The NCAA Woman of the Year Award honors academic achievements, athletic excellence and community service and leadership for a graduating senior.
The University of North Dakota’s nominee this year is Madison Overby.
The Austin High School graduate was likely an easy choice.
“I work hard, and I don’t like to not do my best at things,” Overby said. “So I put 100 percent into whatever is in front of me. But school is something I enjoy, so I never felt like it was a ton of work.”
Overby’s credentials overwhelmingly suggest that hard work. They also leave one wondering if she might just win that national award, which will be announced Nov. 1.
When it came to her studies, Overby was perfect and did that while taking on one of the most difficult majors there is, biology. She got nothing but A’s, completing her four years at UND with a 4.0 grade point average.
A major cog on the Fighting Hawks’ track and cross country teams, Overby was a favorite to win the 5,000 meters at this spring’s Summit League outdoor track and field meet. But thanks to COVID-19 erasing all sports beginning in March, Overby never got the chance to fulfill that goal. That was tough to take.
“I was really looking forward to putting a final stamp on my career,” Overby said. “That it didn’t happen was heartbreaking, to say the least.”
Still, she left UND with lofty running memories. Overby was fourth in the 1,500 last year in the Summit League outdoor meet and second in the distance-medley relay while running the anchor leg in this year’s Summit League indoor meet.
Then there was all of her community service the last four years. The daughter of an orthodontist (Eric Overby) and a college professor who began her career in family counseling (Suzette Overby), their influence shone through in their daughter’s reaching out.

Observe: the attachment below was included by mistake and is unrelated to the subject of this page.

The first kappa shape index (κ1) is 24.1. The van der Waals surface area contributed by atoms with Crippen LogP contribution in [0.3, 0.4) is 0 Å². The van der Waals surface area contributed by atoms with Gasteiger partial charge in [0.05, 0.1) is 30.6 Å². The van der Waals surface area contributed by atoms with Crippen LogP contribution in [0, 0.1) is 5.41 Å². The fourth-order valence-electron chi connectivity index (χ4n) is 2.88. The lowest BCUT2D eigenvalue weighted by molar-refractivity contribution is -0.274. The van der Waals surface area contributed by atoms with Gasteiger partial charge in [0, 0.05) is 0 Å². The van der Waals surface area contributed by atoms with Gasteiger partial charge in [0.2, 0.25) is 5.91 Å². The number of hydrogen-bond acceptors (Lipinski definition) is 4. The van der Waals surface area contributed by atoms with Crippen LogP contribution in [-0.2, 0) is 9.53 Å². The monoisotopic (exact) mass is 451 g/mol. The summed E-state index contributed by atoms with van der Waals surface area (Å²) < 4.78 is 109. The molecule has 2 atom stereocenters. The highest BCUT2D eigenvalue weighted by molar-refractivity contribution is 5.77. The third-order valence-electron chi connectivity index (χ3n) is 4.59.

“My mom always told me that there are so many things that people are going through, and that if you can do little things to help (them), it could mean the world to them,” Madison said. “So I always try to set aside more than a few seconds for people.”
READY TO GIVE
As a college student, she set aside way more than that. Her calling has been public health. Overby volunteered at public-health facilities in UND’s home city of Grand Forks, as well as St. Paul, specializing in dental work.
Overby’s satisfaction from those opportunities was immense, with so many financially struggling people coming in for help and Overby able to provide it for them. It was enough to leave her thinking that public health might be a lifelong calling.
“It was a privilege to see that large groups of people are working to serve the underserved,” Overby said. “I fell in love with it. It is exciting with the appreciation you feel from most patients. It just really feels like you’re serving a purpose.”
Overby has a next step, and it’s a big one. She’s been accepted into Harvard’s prestigious dental school, ranked second in the country. She’ll take off for the Boston campus in August, primed to be in one of her favorite cities, with all of its history, diversity and educational opportunities.
Overby notes that Harvard doesn’t just go looking for bright students, but well-rounded ones. They found one in Overby, who intends to join a running club when she gets there, study like crazy, and certainly keep serving others.
Once her four years there are done, another adventure is waiting. Overby will be joining the Navy, which is paying for her Harvard schooling, the agreement being that she’ll then put in at least four years of military service.
Overby is primed for all of it. One thing that doesn’t have her holding her breath, though, is that NCAA Woman of the Year award. At least not as it pertains to her ego. But if she can use it to help others, she’s all in.
“I don’t give too much thought to awards,” Overby said. “But one thing I do give thought to is that winning it would give me a platform to share ideas, a jumping off point to do more things in the future. But I doubt I’d win it. There are just so many other fantastic people out there.”